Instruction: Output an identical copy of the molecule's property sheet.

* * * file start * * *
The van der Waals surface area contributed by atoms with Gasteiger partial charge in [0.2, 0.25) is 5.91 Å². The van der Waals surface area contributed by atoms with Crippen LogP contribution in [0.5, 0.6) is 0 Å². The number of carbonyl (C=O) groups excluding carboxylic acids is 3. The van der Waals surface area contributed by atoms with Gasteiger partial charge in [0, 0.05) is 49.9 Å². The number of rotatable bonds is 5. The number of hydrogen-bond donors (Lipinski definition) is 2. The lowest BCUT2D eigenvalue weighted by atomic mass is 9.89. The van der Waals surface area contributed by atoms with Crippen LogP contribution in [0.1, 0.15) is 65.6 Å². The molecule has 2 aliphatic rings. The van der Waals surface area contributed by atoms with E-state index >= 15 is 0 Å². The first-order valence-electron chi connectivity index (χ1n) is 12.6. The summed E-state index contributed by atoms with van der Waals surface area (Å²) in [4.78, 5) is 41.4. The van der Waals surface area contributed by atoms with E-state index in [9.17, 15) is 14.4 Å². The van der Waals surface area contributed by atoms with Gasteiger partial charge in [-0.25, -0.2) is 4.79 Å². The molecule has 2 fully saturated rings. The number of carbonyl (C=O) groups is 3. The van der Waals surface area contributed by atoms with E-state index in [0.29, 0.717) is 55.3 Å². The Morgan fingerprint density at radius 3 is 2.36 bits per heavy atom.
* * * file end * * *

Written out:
The van der Waals surface area contributed by atoms with Gasteiger partial charge in [0.2, 0.25) is 5.91 Å². The van der Waals surface area contributed by atoms with Crippen LogP contribution in [0.5, 0.6) is 0 Å². The number of carbonyl (C=O) groups excluding carboxylic acids is 3. The van der Waals surface area contributed by atoms with Gasteiger partial charge in [0, 0.05) is 49.9 Å². The number of rotatable bonds is 5. The number of hydrogen-bond donors (Lipinski definition) is 2. The lowest BCUT2D eigenvalue weighted by atomic mass is 9.89. The van der Waals surface area contributed by atoms with Crippen LogP contribution in [0.1, 0.15) is 65.6 Å². The molecule has 2 aliphatic rings. The van der Waals surface area contributed by atoms with E-state index >= 15 is 0 Å². The first-order valence-electron chi connectivity index (χ1n) is 12.6. The summed E-state index contributed by atoms with van der Waals surface area (Å²) in [4.78, 5) is 41.4. The van der Waals surface area contributed by atoms with E-state index in [9.17, 15) is 14.4 Å². The van der Waals surface area contributed by atoms with Gasteiger partial charge in [-0.25, -0.2) is 4.79 Å². The molecule has 2 fully saturated rings. The number of carbonyl (C=O) groups is 3. The van der Waals surface area contributed by atoms with E-state index in [0.29, 0.717) is 55.3 Å². The Morgan fingerprint density at radius 3 is 2.36 bits per heavy atom.